Source Demand Routing: Packet Format and Forwarding Specification (Version 1)
Network Working Group D. Estrin
Request for Comments: 1940 USC
Category: Informational T. Li
Source Demand Routing:
Packet Format and Forwarding Specification (Version 1).
Status of this Memo
This memo provides information for the Internet community. This memo
does not specify an Internet standard of any kind. Distribution of
this memo is unlimited.
The purpose of SDRP is to support source-initiated selection of
routes to complement the route selection provided by existing routing
protocols for both inter-domain and intra-domain routes. This
document refers to such source-initiated routes as "SDRP routes".
This document describes the packet format and forwarding procedure
for SDRP. It also describes procedures for ascertaining feasibility
of SDRP routes. Other components not described here are routing
information distribution and route computation. This portion of the
protocol may initially be used with manually configured routes. The
same packet format and processing will be usable with dynamic route
information distribution and computation methods under development.
The packet forwarding protocol specified here makes minimal
assumptions about the distribution and acquisition of routing
information needed to construct the SDRP routes. These minimal
assumptions are believed to be sufficient for the existing Internet.
Future components of the SDRP protocol will extend capabilities in
this area and others in a largely backward-compatible manner.
This version of the packet forwarding protocol sends all packets with
the complete SDRP route in the SDRP header. Future versions will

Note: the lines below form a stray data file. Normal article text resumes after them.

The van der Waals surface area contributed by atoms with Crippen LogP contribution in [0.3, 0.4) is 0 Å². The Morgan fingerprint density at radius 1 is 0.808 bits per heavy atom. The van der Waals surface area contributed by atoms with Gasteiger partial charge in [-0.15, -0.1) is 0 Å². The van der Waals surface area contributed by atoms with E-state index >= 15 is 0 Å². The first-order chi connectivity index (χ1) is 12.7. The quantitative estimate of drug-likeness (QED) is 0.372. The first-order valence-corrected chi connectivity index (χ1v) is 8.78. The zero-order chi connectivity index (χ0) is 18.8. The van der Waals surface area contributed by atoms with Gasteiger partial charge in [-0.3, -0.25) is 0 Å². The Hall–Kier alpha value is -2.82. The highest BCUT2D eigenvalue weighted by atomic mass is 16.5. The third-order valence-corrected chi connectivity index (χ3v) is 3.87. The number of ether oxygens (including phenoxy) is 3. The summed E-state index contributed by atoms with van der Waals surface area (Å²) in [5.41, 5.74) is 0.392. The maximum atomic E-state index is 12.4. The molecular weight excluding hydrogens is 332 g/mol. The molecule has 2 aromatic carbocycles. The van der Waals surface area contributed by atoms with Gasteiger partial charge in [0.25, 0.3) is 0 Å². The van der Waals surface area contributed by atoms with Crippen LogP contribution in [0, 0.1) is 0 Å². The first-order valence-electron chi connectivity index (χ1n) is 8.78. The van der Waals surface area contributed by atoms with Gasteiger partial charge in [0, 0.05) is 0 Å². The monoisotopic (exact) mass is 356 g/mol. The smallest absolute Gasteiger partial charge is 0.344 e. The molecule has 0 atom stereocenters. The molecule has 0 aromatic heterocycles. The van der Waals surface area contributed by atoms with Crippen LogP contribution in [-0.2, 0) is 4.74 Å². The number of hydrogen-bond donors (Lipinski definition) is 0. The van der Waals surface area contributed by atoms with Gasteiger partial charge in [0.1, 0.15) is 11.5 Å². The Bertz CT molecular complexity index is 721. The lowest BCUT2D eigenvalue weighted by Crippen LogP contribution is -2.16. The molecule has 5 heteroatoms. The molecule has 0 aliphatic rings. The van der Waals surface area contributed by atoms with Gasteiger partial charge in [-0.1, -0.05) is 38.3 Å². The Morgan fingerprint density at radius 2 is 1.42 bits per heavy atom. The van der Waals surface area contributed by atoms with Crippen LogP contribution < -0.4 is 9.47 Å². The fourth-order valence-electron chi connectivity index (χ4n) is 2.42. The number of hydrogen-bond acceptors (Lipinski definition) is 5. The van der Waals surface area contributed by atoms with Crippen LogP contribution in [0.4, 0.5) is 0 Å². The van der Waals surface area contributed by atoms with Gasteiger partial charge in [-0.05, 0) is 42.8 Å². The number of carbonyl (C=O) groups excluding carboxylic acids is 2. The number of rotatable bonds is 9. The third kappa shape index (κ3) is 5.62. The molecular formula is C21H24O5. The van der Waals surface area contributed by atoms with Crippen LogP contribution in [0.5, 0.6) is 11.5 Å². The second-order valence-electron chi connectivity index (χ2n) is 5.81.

address route setup and other enhancements and optimizations.
Estrin, et al Informational [Page 1]
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2. Model of operations
An Internet can be viewed as a collection of routing domains
interconnected by means of common subnetworks, and Border Routers
(BRs) attached to these subnetworks. A routing domain itself may be
composed of further subnetworks, routers interconnecting these
subnetworks, and hosts. This document assumes that there is some
type of routing present within the routing domain, but it does not
assume that this intra-domain routing is coordinated or even
For the purposes of this discussion, a BR belongs to only one domain.
A pair of BRs, each belonging to a different domain, but attached to
a common subnetwork, form an inter-domain connection. By definition,
packets that traverse multiple domains must traverse BRs of these
domains. Note that a single physical router may act as multiple BRs
for the purposes of this model.
A pair of domains is said to be adjacent if there is at least one
pair of BRs, one in each domain, that form an inter-domain
Each domain has a globally unique identifier, called a Domain
Identifier (DI). All the BRs within a domain need to know the DI
assigned to the domain. Management of the DI space is outside the
scope of this document. This document assumes that Autonomous System
(AS) numbers are used as DIs. A domain path (or simply path) refers
to a list of DIs such as might be taken from a BGP AS path [1, 2, 3]
or an IDRP RD path . We refer to a route as the combination of a
network address and domain paths. The network addresses are
represented by NLRI (Network Layer Reachability Information) as
described in .
This document assumes that the routing domains are congruent to the
autonomous systems. Thus, within the content of this document, the
terms autonomous system and routing domain can be used
An application residing at a source host inside a domain,
communicates with a destination host at another domain. An
intermediate router in the path from the source host to the
destination host may decide to forward the packet using SDRP. It can
do this by encapsulating the entire IP packet from the source host in
an SDRP packet. The router that does this encapsulation is called
the "encapsulating router."
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RFC 1940 SDRv1 May 1996
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